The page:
Campaign to recall DC Councilman Jack Evans to begin

D.C. Council member Jack Evans listens to a question during a news conference at WMATA headquarters, on Tuesday, March 15, 2016, in Washington. (AP/Evan Vucci)

A campaign to recall D.C. Councilman Jack Evans is expected to begin Wednesday.

The petitions will be issued and presumably adopted by the proponent of the recall at Wednesday’s meeting, said Rachel Coll, a spokeswoman for the D.C. Board of Elections.

The recall effort is being led by Adam Eidinger, a Ward 2 resident who also helped lead the effort to decriminalize marijuana in the city.

Evans is under federal investigation over allegations he dangled the influence of his seat in office to companies he was seeking legal and consulting work. It was implied — in emails sometimes sent from city accounts — that he could benefit other clients those companies had.

A slew of subpoenas have been issued to the council as a whole, as well as others in city government.

Evans has denied he did anything illegal. Nonetheless, the council sanctioned him, including stripping him of some committee assignments.

Eidinger said Evans has clearly tried to profit off his job in office.

“Evans behaves as if there is no legal or ethical distinction between being an elected representative and pursuing his own financial self-interest,” Eldinger wrote in a recall statement, according to The Washington Post.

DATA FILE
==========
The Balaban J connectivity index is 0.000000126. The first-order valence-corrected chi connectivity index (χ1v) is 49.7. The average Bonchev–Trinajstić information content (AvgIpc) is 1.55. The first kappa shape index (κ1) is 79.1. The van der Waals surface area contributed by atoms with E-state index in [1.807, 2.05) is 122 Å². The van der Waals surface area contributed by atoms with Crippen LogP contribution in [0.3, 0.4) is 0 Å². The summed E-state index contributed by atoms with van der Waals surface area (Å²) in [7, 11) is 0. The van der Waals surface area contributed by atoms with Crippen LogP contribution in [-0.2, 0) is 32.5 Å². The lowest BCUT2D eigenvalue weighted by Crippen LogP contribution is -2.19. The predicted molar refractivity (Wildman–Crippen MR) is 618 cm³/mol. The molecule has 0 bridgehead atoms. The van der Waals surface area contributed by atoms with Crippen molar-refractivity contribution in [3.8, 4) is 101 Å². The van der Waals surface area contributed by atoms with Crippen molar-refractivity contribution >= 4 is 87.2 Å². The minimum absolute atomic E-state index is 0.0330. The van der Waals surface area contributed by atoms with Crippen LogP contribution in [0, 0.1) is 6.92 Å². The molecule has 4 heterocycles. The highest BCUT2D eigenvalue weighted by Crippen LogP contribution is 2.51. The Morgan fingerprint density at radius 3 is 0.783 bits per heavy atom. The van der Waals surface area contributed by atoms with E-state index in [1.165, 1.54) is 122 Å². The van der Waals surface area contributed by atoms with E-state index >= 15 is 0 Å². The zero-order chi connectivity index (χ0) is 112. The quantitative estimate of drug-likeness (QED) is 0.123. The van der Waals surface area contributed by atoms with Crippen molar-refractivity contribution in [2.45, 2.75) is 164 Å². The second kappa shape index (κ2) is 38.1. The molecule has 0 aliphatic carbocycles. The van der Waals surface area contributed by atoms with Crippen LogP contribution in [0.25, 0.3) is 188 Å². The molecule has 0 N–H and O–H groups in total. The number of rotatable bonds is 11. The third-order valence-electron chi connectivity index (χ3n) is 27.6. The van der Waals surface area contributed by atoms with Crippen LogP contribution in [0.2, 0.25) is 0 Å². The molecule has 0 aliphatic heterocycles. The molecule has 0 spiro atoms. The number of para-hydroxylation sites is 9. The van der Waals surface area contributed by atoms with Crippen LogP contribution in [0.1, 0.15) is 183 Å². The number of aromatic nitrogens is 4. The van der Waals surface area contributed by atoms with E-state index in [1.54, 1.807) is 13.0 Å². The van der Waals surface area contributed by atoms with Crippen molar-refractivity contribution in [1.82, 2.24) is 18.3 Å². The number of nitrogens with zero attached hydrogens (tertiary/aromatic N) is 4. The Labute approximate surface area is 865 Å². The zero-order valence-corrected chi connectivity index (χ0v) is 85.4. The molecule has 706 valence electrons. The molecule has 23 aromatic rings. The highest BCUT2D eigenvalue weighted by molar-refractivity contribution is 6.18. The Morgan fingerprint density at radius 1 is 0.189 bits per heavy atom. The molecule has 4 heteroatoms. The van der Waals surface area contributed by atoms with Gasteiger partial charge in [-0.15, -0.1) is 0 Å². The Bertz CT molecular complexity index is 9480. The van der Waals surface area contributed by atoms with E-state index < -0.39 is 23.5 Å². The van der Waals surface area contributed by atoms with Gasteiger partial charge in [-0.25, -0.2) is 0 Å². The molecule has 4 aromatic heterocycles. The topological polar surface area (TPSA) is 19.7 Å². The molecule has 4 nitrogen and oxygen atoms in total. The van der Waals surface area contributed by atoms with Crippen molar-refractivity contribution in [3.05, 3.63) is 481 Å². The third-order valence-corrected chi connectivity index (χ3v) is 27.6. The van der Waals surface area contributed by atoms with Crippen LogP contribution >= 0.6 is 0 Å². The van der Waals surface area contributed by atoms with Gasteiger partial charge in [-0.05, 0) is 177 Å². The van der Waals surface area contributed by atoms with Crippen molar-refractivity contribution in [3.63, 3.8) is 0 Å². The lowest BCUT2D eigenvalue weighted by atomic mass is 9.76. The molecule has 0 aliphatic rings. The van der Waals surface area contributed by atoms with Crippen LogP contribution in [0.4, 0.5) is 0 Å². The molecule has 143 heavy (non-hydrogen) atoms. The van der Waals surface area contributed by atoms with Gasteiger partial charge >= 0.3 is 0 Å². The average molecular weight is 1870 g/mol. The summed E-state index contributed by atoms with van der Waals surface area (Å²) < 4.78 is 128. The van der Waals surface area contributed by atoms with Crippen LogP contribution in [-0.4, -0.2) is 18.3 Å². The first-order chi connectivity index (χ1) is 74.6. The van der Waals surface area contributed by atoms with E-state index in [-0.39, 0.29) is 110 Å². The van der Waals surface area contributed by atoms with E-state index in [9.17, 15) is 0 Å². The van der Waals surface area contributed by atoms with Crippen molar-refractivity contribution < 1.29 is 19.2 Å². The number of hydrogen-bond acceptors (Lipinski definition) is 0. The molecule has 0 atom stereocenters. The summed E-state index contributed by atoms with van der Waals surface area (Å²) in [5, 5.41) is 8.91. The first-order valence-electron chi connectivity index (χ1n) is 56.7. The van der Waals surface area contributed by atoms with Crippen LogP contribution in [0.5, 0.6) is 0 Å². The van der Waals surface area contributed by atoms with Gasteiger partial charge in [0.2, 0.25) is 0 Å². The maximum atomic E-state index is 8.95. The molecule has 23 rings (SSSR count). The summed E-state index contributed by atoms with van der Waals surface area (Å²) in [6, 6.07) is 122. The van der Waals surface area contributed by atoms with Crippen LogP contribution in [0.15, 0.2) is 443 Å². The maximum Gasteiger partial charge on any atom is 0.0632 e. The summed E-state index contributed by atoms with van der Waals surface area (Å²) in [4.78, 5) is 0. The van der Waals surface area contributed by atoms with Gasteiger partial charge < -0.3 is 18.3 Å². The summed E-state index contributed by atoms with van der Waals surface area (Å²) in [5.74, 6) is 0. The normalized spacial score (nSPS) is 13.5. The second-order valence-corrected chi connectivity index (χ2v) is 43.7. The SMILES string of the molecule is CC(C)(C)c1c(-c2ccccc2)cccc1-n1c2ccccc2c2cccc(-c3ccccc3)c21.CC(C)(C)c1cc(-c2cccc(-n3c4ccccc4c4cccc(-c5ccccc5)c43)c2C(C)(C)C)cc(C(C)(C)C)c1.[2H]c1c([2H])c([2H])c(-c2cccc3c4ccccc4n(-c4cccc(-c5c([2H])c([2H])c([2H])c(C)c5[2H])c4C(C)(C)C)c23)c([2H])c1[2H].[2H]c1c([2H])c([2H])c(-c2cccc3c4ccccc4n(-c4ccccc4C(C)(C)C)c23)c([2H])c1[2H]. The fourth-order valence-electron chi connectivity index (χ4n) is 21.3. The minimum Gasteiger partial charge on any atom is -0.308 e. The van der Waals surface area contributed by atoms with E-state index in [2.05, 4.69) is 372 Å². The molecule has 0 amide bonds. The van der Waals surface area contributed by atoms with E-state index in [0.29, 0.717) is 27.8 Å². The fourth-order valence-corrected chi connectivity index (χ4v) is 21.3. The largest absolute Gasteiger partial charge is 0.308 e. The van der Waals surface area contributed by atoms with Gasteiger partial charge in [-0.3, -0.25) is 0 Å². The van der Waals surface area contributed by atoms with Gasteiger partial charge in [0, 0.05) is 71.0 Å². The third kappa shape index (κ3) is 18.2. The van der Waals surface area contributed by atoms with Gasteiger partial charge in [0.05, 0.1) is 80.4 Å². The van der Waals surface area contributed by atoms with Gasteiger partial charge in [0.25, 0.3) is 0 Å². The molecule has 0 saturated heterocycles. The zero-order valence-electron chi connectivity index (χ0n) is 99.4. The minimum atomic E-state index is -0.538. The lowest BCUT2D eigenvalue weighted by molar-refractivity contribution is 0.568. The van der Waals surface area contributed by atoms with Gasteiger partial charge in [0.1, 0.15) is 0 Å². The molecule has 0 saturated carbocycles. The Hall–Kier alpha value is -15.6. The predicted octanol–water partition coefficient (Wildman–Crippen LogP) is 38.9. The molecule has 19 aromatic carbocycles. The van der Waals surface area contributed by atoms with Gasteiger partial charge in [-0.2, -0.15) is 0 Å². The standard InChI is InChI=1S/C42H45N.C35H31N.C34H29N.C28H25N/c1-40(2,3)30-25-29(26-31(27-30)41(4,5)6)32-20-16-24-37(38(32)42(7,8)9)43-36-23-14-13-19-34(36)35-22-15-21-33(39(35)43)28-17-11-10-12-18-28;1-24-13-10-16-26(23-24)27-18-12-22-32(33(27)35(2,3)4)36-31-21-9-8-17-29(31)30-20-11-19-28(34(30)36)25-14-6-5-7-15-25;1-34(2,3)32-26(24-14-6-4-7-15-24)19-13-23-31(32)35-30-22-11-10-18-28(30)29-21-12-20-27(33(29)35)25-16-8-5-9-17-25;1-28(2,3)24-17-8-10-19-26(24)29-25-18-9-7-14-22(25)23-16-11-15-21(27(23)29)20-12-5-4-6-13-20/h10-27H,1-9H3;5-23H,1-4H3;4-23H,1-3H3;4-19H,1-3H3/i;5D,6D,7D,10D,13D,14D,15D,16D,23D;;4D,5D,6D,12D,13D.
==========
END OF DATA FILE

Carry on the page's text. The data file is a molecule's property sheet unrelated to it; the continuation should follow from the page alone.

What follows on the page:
Those pushing the recall effort will have six months to collect signatures from Ward 2 residents.

“The number of signatures needed will be 10 percent of the registered voters within Ward 2,” said Coll.

That comes out to about 5,200 signatures.

If the effort succeeds, a vote will be taken to formally recall Evans. If successful, another vote would be called to determine his replacement.

A recall effort has never succeeded in D.C. before.

John Domen

John started working at WTOP in 2016 after having grown up in Maryland listening to the station as a child. While he got his on-air start at small stations in Pennsylvania and Delaware, he's spent most of his career in the D.C. area, having been heard on several local stations before coming to WTOP.

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